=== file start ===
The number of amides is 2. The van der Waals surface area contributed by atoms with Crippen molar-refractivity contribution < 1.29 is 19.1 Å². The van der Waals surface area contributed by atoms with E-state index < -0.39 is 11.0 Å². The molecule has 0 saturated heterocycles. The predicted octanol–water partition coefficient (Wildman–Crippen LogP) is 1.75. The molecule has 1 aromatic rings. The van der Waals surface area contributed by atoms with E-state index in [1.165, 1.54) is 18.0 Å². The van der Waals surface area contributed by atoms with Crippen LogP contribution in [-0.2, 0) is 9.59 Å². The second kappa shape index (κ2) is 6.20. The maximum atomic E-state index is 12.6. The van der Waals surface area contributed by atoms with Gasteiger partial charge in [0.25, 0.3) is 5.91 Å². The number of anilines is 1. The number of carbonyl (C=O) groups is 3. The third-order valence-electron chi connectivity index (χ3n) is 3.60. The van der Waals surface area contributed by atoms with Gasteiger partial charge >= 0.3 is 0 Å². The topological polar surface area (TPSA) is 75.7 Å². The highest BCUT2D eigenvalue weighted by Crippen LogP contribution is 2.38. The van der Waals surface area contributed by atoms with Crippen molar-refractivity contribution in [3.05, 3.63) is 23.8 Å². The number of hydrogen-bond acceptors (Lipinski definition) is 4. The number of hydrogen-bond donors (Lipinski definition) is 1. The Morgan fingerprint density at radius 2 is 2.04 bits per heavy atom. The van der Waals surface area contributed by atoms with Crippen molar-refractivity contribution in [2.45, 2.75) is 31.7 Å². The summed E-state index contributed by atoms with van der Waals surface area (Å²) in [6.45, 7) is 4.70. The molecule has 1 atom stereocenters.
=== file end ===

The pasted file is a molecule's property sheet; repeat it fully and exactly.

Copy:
The number of amides is 2. The van der Waals surface area contributed by atoms with Crippen molar-refractivity contribution < 1.29 is 19.1 Å². The van der Waals surface area contributed by atoms with E-state index < -0.39 is 11.0 Å². The molecule has 0 saturated heterocycles. The predicted octanol–water partition coefficient (Wildman–Crippen LogP) is 1.75. The molecule has 1 aromatic rings. The van der Waals surface area contributed by atoms with E-state index in [1.165, 1.54) is 18.0 Å². The van der Waals surface area contributed by atoms with Crippen LogP contribution in [-0.2, 0) is 9.59 Å². The second kappa shape index (κ2) is 6.20. The maximum atomic E-state index is 12.6. The van der Waals surface area contributed by atoms with Gasteiger partial charge in [0.25, 0.3) is 5.91 Å². The number of anilines is 1. The number of carbonyl (C=O) groups is 3. The third-order valence-electron chi connectivity index (χ3n) is 3.60. The van der Waals surface area contributed by atoms with Gasteiger partial charge >= 0.3 is 0 Å². The topological polar surface area (TPSA) is 75.7 Å². The highest BCUT2D eigenvalue weighted by Crippen LogP contribution is 2.38. The van der Waals surface area contributed by atoms with Crippen molar-refractivity contribution in [3.05, 3.63) is 23.8 Å². The number of hydrogen-bond acceptors (Lipinski definition) is 4. The number of hydrogen-bond donors (Lipinski definition) is 1. The Morgan fingerprint density at radius 2 is 2.04 bits per heavy atom. The van der Waals surface area contributed by atoms with Crippen molar-refractivity contribution in [2.45, 2.75) is 31.7 Å². The summed E-state index contributed by atoms with van der Waals surface area (Å²) in [6.45, 7) is 4.70. The molecule has 1 atom stereocenters.